The state of Florida is hoping a federal judge in Tampa will put a stop to the CDC’s cruise restrictions on Thursday when he hears the state’s request for an injunction.
According to the CDC, right now cruise ships can either run a simulated voyage OR cruise lines can require at least 95% of both crew and passengers are fully vaccinated. Several ships are scheduled to sail within the month.
Royal Caribbean says the cruise line’s comeback will kick off July 2 in Miami with trial voyages.
But lawyers for the state of Florida say the CDC is treating the cruise industry unfairly and hurting one of the state’s biggest industries. It generates billions for the state’s economy as millions of people typically cruise from one of Florida’s ports each year.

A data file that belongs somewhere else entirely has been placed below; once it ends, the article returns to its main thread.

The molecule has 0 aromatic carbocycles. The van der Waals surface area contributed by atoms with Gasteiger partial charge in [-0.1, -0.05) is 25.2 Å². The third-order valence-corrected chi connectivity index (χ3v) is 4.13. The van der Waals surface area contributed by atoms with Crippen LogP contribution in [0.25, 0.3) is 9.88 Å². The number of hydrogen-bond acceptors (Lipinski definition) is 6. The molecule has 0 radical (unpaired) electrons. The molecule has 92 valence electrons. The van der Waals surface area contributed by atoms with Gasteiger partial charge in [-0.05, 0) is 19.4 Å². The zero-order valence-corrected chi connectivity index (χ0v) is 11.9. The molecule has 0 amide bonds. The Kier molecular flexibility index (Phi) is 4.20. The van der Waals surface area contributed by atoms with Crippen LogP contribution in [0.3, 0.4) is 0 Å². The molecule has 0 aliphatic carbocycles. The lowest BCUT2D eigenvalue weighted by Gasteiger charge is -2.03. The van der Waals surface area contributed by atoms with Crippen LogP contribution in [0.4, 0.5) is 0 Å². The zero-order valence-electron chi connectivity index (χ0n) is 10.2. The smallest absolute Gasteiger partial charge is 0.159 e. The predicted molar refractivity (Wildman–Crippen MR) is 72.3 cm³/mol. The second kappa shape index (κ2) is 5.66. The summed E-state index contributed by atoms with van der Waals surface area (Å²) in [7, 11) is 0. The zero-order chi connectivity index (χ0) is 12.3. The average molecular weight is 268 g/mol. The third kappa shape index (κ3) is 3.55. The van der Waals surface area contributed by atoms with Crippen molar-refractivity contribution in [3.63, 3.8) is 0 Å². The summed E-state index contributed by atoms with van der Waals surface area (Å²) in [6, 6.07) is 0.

Right now, the no sail order remains in effect until Nov. 1, but Florida filed a lawsuit in April to demand cruise ships be allowed to start sailing immediately.
Attorney General Ashley Moody’s office argues the CDC is “coercing” the cruise industry into requiring almost all passengers to be vaccinated before they can go on cruises, which would violate a state ban on what have become known as COVID-19 vaccine “passports.”
The filing also said, “but make no mistake -- the CDC continues its overreach, and Florida’s irreparable harm increases by the day.”
The CDC has made several updates to the guidelines since the no sail order was put into effect in March 2020 and a brief filed on Monday says it expects cruises to resume by mid-summer.